BHP Group will transfer some $3.9 billion worth of oil and gas decommissioning liabilities to Woodside if the pair’s merger goes through successfully. The liability is much smaller than expected helping to ease investor concerns at Woodside.
“The long awaited BHPP (BHP Petroleum) abandonment provision number has been released, coming in below what we feared it could be,” Credit Suisse analyst Saul Kavonic said in a note yesterday.
BHP’s estimated price tag, published in its annual report ending June 2021, is much lower than analyst consensus. Kavonic had said that Woodside could inherit as much has $5 billion to $7 billion in decommissioning liabilities if it succeeds in taking over BHP’s petroleum business.
After tax offsets are considered, actual decommissioning costs could be under $1 billion, reckons Kavonic, adding that costs could be deferred by reusing sites for carbon capture and storage (CCS) or offshore wind facilities in future.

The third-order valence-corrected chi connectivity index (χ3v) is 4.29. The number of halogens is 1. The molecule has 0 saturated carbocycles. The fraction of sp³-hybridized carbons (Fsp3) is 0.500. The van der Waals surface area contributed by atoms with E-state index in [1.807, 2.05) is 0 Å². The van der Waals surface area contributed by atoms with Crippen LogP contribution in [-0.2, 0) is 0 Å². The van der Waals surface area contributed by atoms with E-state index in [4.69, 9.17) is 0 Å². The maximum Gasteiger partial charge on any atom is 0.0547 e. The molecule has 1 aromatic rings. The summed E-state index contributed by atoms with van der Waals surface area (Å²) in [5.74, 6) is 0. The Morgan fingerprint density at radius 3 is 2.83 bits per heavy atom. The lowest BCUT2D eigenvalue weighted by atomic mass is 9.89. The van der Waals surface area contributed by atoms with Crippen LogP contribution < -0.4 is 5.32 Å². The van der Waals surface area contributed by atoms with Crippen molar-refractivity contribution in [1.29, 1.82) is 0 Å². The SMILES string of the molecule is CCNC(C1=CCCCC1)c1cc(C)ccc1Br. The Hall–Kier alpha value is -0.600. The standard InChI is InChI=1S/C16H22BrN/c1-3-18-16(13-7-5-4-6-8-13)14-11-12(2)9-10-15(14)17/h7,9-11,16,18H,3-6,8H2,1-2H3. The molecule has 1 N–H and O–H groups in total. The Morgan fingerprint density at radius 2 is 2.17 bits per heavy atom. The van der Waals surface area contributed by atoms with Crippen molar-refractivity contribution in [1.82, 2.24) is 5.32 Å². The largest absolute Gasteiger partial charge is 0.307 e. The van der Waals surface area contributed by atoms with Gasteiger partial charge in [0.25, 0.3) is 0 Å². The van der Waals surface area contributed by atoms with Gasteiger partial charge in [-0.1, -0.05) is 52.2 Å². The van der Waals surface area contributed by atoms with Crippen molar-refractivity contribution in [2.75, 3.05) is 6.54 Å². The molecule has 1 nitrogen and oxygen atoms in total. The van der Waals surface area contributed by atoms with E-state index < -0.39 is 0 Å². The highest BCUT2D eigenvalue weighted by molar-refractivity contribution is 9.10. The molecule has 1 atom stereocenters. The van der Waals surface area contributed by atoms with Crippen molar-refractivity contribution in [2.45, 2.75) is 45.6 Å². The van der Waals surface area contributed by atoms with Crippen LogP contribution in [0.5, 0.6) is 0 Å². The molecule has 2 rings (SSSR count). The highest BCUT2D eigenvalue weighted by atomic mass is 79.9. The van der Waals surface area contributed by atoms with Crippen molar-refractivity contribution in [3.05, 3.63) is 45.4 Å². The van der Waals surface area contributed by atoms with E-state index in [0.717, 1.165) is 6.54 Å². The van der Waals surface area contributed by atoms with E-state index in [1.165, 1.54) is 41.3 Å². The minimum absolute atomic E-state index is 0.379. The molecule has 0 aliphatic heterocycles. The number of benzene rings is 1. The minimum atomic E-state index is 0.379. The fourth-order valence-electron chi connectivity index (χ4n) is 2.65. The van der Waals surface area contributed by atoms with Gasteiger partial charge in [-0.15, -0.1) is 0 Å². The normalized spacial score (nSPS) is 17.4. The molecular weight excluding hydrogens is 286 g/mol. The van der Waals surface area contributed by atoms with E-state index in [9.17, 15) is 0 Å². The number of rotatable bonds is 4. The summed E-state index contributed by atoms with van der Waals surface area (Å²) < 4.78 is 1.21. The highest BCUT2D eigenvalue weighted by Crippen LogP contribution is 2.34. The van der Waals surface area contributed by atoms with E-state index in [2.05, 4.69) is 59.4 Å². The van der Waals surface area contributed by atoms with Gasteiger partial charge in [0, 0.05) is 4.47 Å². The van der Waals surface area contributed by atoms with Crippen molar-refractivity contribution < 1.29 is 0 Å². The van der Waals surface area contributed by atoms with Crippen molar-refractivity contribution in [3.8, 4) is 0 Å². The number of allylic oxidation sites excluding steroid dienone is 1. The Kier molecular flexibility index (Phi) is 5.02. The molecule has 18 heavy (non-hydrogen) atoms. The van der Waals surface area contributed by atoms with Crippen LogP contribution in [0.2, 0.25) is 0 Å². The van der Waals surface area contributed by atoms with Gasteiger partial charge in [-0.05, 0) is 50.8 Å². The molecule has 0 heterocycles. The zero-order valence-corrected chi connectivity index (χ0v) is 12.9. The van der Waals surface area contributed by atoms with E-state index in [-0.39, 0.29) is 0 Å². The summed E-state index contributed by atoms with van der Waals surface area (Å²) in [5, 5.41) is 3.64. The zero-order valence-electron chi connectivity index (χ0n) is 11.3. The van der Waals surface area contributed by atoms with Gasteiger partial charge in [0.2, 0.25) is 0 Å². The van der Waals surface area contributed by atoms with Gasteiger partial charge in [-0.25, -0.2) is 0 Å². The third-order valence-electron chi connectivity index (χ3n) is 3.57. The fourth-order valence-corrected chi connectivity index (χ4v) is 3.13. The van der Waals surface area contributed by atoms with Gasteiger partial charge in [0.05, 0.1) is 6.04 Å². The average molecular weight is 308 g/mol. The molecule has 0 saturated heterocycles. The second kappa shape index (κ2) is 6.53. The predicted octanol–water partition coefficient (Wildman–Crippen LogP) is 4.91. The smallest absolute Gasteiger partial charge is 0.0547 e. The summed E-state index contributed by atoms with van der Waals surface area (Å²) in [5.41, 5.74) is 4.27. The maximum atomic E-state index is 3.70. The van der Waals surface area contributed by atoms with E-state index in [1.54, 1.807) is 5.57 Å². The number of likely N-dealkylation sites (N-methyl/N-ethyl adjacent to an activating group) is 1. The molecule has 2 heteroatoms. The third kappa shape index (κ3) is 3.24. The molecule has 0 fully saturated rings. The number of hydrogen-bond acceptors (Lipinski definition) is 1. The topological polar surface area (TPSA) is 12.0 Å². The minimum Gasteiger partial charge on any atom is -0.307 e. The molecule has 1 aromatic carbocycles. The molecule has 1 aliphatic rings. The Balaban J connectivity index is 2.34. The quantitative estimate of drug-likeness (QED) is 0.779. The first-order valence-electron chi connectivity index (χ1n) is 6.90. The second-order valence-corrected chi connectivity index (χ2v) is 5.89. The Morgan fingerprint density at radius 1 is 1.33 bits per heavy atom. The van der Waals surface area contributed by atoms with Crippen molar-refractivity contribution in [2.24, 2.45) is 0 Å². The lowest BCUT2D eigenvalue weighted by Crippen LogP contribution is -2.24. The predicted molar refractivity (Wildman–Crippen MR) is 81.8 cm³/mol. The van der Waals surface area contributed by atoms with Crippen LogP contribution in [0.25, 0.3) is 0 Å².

In August, the pair confirmed that they would enter into a merger of their respective oil and gas portfolios in an all-stock deal that creates an LNG powerhouse.
Indeed, the proposed merger, due to complete in Q2 2022, will create the largest energy company listed on the Australian Stock Exchange, valued at A$41 billion (US$29.9 billion). The enlarged company will also hold a global top 10 position in the liquefied natural gas (LNG) industry by production.
Still, the merger is not a forgone conclusion. Crucially, it still requires shareholder approval.
Significantly, Energy News Bulletin reported that some major institutional shareholders at BHP are unhappy that BHP will no longer be the diversified resource business it once was without oil and gas. If the merger proceeds it could become almost totally dependent on earnings from iron ore and copper. It doesn’t help that the iron ore price has collapsed by 44% since mid-May, which will put a dampener on profits.